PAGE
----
In addition, in figuring earnings yield, Greenblatt divides EBIT not by the total price of a company's stock, but instead by enterprise value -- which includes not only the total price of the firm's stock, but also its debt. This give the investor an idea of what kind of yield they could expect if buying the entire firm -- including both its assets and its debts. In the past few months, we've seen how misleading conventionally derived P/E ratios and earnings yields could be, since earnings had been propped up by the use of huge amounts of debt. Greenblatt's earnings yield calculation is a way to find stocks that are producing a good earnings yield that isn't contingent on a high debt load.
In my Greenblatt model, I calculate return on capital and earnings yield in the same ways that Greenblatt lays out in his book.
We added the Greenblatt portfolio to our site in January of 2009, but have been tracking its performance internally for several years, and its underlying model has factored into our Hot List selections for the past four years or so. So far, the model has been an exceptional performer. Since we began tracking our 10-stock Greenblatt-based portfolio in late 2005, the S&P 500 has gained just 4.8%; the Greenblatt-based portfolio has gained about 80% -- that's 11.0% per year.
The Greenblatt portfolio also did what few funds have done: limit losses in what for stocks was a terrible 2008, and handily beat the market in the 2009 rebound. It fell 26.3% in '08 -- not good, but much better than the S&P 500's 38.5% loss -- and surged 63.1% in 2009, vs. 23.5% for the S&P. Greenblatt stresses that the strategy won't beat the market every month or even every year, however, which is important to remember. Over the long haul, though, it should produce excellent returns.
One note: Because of the way financial and utility companies are financed (i.e. with large amounts of debt), Greenblatt excludes them from his screening process, so I do the same. He also doesn't include foreign stocks, so I exclude those from my model as well.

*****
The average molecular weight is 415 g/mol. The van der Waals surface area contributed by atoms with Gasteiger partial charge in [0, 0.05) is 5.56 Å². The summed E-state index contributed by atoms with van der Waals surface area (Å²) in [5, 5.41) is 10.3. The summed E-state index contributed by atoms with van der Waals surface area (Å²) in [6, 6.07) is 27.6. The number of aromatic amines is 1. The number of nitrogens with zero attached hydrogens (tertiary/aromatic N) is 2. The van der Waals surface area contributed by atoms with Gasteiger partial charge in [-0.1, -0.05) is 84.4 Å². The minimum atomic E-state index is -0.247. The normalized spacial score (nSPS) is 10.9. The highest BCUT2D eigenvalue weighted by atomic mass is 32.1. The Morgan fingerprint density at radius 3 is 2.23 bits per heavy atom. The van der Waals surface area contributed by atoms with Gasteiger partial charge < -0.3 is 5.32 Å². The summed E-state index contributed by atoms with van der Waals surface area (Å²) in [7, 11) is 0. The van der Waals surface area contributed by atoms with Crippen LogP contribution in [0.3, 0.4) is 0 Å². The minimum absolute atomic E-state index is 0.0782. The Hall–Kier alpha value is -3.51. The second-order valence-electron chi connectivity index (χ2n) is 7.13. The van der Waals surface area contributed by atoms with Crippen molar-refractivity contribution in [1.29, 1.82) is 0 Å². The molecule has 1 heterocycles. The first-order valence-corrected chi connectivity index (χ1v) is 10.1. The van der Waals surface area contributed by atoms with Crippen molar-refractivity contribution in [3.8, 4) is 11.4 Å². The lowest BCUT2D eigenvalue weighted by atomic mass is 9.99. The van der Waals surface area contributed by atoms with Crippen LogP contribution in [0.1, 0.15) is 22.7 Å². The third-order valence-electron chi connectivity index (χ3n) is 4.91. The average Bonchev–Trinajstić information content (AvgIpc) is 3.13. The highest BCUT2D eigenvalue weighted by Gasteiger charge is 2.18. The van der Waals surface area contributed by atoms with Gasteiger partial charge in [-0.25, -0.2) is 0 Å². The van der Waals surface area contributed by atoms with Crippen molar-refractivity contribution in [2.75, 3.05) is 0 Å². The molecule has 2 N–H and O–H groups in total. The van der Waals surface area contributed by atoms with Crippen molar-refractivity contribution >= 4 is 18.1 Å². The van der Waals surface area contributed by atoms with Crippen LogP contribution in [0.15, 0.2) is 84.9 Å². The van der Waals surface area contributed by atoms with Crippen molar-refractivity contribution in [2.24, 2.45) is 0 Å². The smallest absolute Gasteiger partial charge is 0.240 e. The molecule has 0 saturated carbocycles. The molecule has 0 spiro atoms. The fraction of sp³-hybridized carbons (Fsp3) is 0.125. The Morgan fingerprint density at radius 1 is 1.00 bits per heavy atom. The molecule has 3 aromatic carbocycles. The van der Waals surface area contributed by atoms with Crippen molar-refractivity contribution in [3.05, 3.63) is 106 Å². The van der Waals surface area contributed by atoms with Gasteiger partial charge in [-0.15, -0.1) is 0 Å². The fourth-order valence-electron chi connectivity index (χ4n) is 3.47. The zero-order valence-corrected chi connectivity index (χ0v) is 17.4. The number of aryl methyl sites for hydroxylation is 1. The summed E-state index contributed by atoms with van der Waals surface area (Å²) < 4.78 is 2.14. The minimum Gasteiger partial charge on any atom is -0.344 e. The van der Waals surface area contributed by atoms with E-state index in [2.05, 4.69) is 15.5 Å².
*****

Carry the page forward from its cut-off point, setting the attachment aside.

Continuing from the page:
Here's a look at the current holdings of my Greenblatt-based portfolio:
Bridgepoint Education Inc. (BPI)
Lincoln Educational Services Corporation (LINC)
LHC Group (LHCG)
Oshkosh Corporation (OSK)
ITT Educational Services (ESI)
Meredith Corporation (MDP)
United Online, Inc. (UNTD)
Power-One, Inc. (PWER)
AmSurg Corp (AMSG)
Lender Processing Services (LPS)
"Magic"? Or Discipline?
While Greenblatt's methodology is completely quantitative, one of the most important aspects of his approach is psychological -- and it's something that I believe is critical to keep in mind in the current financial climate. To Greenblatt, the hardest part about using the Magic Formula isn't in the specifics of the variables; it's having the mental toughness to stick with the strategy, even during bad periods. If the formula worked all the time, everyone would use it, which would eventually cause the stocks it picks to become overpriced and the formula to fail. But because the strategy fails once in a while, many investors bail, allowing those who stick with it to get good stocks at bargain prices. In essence, the strategy works because it doesn't always work -- a notion that is true for any good strategy.
News about Validea Hot List Stocks
AT&T Inc. (T): AT&T reported second-quarter net income of $3.6 billion, or $0.60 per diluted share, down from $4.0 billion, or $0.67 per diluted share, in the second quarter of 2010. EPS matched the year-ago EPS excluding the Telmex Internacional transaction from 2010's second quarter. Consolidated revenues were up 2.2% to $31.5 billion. Wireless revenues increased by 9.5%, and total wireless subscribers increased 1.1 million to 98.6 million
AstraZeneca PLC (AZN): The Food and Drug Administration approved AstraZeneca's anticlotting drug Brilinta for sale in the U.S., saying clinical trials showed the drug "was more effective than Plavix in preventing heart attacks and death, but that advantage was seen with aspirin maintenance doses of 75 to 100 milligrams once daily."
The Next Issue